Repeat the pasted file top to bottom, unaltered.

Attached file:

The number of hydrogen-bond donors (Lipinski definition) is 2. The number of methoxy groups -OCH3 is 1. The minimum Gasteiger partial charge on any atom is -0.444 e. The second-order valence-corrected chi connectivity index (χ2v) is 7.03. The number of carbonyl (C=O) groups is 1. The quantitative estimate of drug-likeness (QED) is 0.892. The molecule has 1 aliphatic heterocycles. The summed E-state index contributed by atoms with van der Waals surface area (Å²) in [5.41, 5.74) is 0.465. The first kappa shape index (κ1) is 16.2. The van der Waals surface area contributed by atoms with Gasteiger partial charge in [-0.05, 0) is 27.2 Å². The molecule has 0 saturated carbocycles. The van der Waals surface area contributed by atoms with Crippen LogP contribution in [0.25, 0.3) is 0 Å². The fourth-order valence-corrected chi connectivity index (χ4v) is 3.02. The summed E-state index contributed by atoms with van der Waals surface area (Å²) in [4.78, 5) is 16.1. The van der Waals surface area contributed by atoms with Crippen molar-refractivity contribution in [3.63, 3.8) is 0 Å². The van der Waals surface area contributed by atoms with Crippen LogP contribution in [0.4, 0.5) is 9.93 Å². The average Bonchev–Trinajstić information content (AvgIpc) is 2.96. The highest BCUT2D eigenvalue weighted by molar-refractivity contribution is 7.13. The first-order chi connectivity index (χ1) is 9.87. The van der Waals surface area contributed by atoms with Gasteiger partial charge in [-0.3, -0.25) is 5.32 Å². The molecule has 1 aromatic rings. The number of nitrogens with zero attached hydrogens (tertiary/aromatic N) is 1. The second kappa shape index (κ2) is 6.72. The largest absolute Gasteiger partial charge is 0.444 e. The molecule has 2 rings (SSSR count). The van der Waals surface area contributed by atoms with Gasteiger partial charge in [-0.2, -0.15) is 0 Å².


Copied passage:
The number of hydrogen-bond donors (Lipinski definition) is 2. The number of methoxy groups -OCH3 is 1. The minimum Gasteiger partial charge on any atom is -0.444 e. The second-order valence-corrected chi connectivity index (χ2v) is 7.03. The number of carbonyl (C=O) groups is 1. The quantitative estimate of drug-likeness (QED) is 0.892. The molecule has 1 aliphatic heterocycles. The summed E-state index contributed by atoms with van der Waals surface area (Å²) in [5.41, 5.74) is 0.465. The first kappa shape index (κ1) is 16.2. The van der Waals surface area contributed by atoms with Gasteiger partial charge in [-0.05, 0) is 27.2 Å². The molecule has 0 saturated carbocycles. The van der Waals surface area contributed by atoms with Crippen LogP contribution in [0.25, 0.3) is 0 Å². The fourth-order valence-corrected chi connectivity index (χ4v) is 3.02. The summed E-state index contributed by atoms with van der Waals surface area (Å²) in [4.78, 5) is 16.1. The van der Waals surface area contributed by atoms with Crippen molar-refractivity contribution in [3.63, 3.8) is 0 Å². The van der Waals surface area contributed by atoms with Crippen LogP contribution in [0.4, 0.5) is 9.93 Å². The average Bonchev–Trinajstić information content (AvgIpc) is 2.96. The highest BCUT2D eigenvalue weighted by molar-refractivity contribution is 7.13. The first-order chi connectivity index (χ1) is 9.87. The van der Waals surface area contributed by atoms with Gasteiger partial charge in [-0.3, -0.25) is 5.32 Å². The molecule has 1 aromatic rings. The number of nitrogens with zero attached hydrogens (tertiary/aromatic N) is 1. The second kappa shape index (κ2) is 6.72. The largest absolute Gasteiger partial charge is 0.444 e. The molecule has 2 rings (SSSR count). The van der Waals surface area contributed by atoms with Gasteiger partial charge in [-0.2, -0.15) is 0 Å².